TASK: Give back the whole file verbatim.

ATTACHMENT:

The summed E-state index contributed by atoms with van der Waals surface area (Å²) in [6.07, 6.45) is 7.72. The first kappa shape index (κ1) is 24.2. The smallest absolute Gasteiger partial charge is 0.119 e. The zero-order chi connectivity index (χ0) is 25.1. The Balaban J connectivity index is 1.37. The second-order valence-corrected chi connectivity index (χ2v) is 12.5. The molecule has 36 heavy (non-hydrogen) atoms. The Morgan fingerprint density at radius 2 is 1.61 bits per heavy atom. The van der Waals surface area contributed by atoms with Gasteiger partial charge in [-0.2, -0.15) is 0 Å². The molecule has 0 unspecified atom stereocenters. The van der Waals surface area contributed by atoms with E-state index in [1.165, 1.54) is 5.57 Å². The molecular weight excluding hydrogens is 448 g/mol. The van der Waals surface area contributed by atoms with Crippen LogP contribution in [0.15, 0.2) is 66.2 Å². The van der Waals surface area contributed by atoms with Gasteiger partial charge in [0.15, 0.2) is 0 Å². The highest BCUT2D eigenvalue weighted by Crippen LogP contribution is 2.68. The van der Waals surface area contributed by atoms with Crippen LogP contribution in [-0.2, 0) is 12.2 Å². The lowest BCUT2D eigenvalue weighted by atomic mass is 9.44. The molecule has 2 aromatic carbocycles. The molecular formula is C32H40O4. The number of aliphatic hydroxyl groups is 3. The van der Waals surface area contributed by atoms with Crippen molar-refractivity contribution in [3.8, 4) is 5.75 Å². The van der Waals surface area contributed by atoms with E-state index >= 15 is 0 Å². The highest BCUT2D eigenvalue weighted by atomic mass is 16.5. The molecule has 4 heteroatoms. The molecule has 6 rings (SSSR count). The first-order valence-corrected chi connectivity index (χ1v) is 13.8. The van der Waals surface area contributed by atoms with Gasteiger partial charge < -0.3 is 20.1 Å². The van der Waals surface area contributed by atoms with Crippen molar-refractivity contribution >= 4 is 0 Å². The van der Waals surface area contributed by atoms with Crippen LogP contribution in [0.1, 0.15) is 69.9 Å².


The summed E-state index contributed by atoms with van der Waals surface area (Å²) in [6.07, 6.45) is 7.72. The first kappa shape index (κ1) is 24.2. The smallest absolute Gasteiger partial charge is 0.119 e. The zero-order chi connectivity index (χ0) is 25.1. The Balaban J connectivity index is 1.37. The second-order valence-corrected chi connectivity index (χ2v) is 12.5. The molecule has 36 heavy (non-hydrogen) atoms. The Morgan fingerprint density at radius 2 is 1.61 bits per heavy atom. The van der Waals surface area contributed by atoms with Gasteiger partial charge in [-0.2, -0.15) is 0 Å². The molecule has 0 unspecified atom stereocenters. The van der Waals surface area contributed by atoms with E-state index in [1.165, 1.54) is 5.57 Å². The molecular weight excluding hydrogens is 448 g/mol. The van der Waals surface area contributed by atoms with Crippen LogP contribution in [0.15, 0.2) is 66.2 Å². The van der Waals surface area contributed by atoms with Gasteiger partial charge in [0.15, 0.2) is 0 Å². The highest BCUT2D eigenvalue weighted by Crippen LogP contribution is 2.68. The van der Waals surface area contributed by atoms with Crippen LogP contribution in [-0.2, 0) is 12.2 Å². The lowest BCUT2D eigenvalue weighted by atomic mass is 9.44. The molecule has 2 aromatic carbocycles. The molecular formula is C32H40O4. The number of aliphatic hydroxyl groups is 3. The van der Waals surface area contributed by atoms with Crippen molar-refractivity contribution in [3.8, 4) is 5.75 Å². The van der Waals surface area contributed by atoms with E-state index >= 15 is 0 Å². The highest BCUT2D eigenvalue weighted by atomic mass is 16.5. The molecule has 4 heteroatoms. The molecule has 6 rings (SSSR count). The first-order valence-corrected chi connectivity index (χ1v) is 13.8. The van der Waals surface area contributed by atoms with Gasteiger partial charge < -0.3 is 20.1 Å². The van der Waals surface area contributed by atoms with Crippen molar-refractivity contribution >= 4 is 0 Å². The van der Waals surface area contributed by atoms with Crippen LogP contribution in [0.1, 0.15) is 69.9 Å².